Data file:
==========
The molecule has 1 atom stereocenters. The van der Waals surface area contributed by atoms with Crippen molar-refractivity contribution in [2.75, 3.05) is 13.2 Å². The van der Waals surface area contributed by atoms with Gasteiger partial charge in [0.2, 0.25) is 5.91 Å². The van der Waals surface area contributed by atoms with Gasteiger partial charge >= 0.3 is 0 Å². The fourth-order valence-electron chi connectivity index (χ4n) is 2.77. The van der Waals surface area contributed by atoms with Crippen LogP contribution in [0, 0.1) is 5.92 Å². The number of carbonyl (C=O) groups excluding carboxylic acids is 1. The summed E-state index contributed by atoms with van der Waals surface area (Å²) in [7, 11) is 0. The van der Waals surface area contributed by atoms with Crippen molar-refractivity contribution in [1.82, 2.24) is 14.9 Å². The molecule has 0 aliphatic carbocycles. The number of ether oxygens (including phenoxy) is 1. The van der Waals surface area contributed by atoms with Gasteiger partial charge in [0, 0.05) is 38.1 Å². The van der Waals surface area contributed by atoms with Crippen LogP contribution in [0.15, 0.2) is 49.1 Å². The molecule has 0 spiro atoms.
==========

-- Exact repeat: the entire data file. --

The molecule has 1 atom stereocenters. The van der Waals surface area contributed by atoms with Crippen molar-refractivity contribution in [2.75, 3.05) is 13.2 Å². The van der Waals surface area contributed by atoms with Gasteiger partial charge in [0.2, 0.25) is 5.91 Å². The van der Waals surface area contributed by atoms with Gasteiger partial charge >= 0.3 is 0 Å². The fourth-order valence-electron chi connectivity index (χ4n) is 2.77. The van der Waals surface area contributed by atoms with Crippen LogP contribution in [0, 0.1) is 5.92 Å². The number of carbonyl (C=O) groups excluding carboxylic acids is 1. The summed E-state index contributed by atoms with van der Waals surface area (Å²) in [7, 11) is 0. The van der Waals surface area contributed by atoms with Crippen molar-refractivity contribution in [1.82, 2.24) is 14.9 Å². The molecule has 0 aliphatic carbocycles. The number of ether oxygens (including phenoxy) is 1. The van der Waals surface area contributed by atoms with Gasteiger partial charge in [0, 0.05) is 38.1 Å². The van der Waals surface area contributed by atoms with Crippen LogP contribution in [0.15, 0.2) is 49.1 Å². The molecule has 0 spiro atoms.